Simply the Jest – review

Published in Edfringereview

It’s well-known that comedy is a fairly hit-and-miss game. For no brand of comedy is this truer than the student sketch show, from whose ranks have hailed such comedy classics as Monty Python, Lee & Herring and, of course, the Cambridge Footlights, but also the appalling likes of Little Britain, Cowards, and, of course, the Cambridge Footlights. Simply the Jest, Exeter University’s comedy cream, unfortunately belongs in the latter category – but not for want of trying.

Unless, of course, you find appeals to the lowest common denominator to be enjoyable comic forays. It’s perfectly possible to see the funny side to mulling the possibility of a film called Edward Penis-hands, naming schoolchildren Va-jay-jay and Titty, or having nipples in unexpected places, like behind the earlobes or on the back. But an hour long regression to genital humour is tiresome, unoriginal and cheap. (The latter can’t be said for the tickets; without the complementary ones granted to this reviewer, one would be coughing up a tenner for jokes that can be heard for free at any pub in the country).

Occasionally, the humour did rise above the level of pub banter. The pregnancy iphone app, for example, where women pee on their phones to find out if they’re pregnant, was a brutally pointed satire. The audience consistently expressed their approbation through hearty bouts of laughter, though, plied with enough alcohol, they ended up literally laughing at anything; at one point the venue’s manager appeared on stage to make a smoking-related health and safety announcement, and this too was greeted with an inexplicable roar.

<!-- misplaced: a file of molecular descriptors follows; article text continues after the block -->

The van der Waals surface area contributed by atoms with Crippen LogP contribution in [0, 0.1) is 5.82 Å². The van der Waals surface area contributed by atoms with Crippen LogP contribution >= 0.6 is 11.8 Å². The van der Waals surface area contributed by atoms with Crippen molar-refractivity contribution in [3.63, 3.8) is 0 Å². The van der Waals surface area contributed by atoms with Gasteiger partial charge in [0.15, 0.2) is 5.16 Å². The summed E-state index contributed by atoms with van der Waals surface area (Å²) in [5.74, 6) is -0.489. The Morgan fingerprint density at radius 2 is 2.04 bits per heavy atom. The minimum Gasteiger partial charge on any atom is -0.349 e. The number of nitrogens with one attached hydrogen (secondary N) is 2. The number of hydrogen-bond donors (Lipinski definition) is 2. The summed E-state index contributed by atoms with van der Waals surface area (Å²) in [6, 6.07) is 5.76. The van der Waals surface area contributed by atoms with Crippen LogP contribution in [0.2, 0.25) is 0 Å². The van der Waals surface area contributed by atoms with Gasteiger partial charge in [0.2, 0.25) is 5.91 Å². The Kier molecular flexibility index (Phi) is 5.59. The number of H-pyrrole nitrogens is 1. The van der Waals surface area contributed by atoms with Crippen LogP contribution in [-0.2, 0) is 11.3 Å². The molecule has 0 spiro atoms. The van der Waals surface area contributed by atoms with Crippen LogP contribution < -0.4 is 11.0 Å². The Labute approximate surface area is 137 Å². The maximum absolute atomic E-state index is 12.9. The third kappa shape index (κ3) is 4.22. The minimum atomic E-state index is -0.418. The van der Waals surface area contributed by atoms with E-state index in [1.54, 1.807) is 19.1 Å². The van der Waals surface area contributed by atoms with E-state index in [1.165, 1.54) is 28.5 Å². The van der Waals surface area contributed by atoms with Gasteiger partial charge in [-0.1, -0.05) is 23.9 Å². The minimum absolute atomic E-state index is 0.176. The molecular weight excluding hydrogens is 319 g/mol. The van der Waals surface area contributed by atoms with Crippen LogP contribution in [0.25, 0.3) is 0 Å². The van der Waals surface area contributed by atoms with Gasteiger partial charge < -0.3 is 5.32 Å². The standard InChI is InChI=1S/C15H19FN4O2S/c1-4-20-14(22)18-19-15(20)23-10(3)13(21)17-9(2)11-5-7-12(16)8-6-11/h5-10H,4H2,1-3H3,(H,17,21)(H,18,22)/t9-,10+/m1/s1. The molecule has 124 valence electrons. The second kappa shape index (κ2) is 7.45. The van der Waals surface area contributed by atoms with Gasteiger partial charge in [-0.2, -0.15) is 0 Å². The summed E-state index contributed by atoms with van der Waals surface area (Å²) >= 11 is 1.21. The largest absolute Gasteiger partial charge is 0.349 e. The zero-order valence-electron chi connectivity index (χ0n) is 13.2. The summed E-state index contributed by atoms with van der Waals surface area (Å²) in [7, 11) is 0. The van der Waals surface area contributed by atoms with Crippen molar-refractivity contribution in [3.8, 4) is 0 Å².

Every comedy writer knows that, shorn of inspiration, one’s only recourse is to the pull-back-and-reveal, which works every time, but is to be used sparingly. For example, a drama teacher brings a visitor to school. He mimes – shall we say, canine carnal congress – with him, whereupon the visitor refers to the teacher as his dad. The fact that every other gag adhered to this facile form suggests the writers were not merely shorn of inspiration, but irrevocably expunged of it, much like the several castrated penises referred to during the show.

Nevertheless, the writing was as bad as the acting was good. All of the performers betrayed a remarkable gift for comic acting. The perfect timing, not to mention miming, was not merely proof of the performers’ palpable comic chemistry but also strong evidence that the show must have been impeccably and admirably well-rehearsed. Rosie Abraham deserves special mention for her versatility with comic personae, by turns a retrogressive mother or a precocious schoolgirl, as does Jack Stanley (of Little Britain fame) for his towering stage presence that must have been honed over years of being bullied for being so short. With some good writing Simply the Jest could have been the best sketch show in town, instead of the most mediocre pub banter this side of the Sheep Heid Inn.


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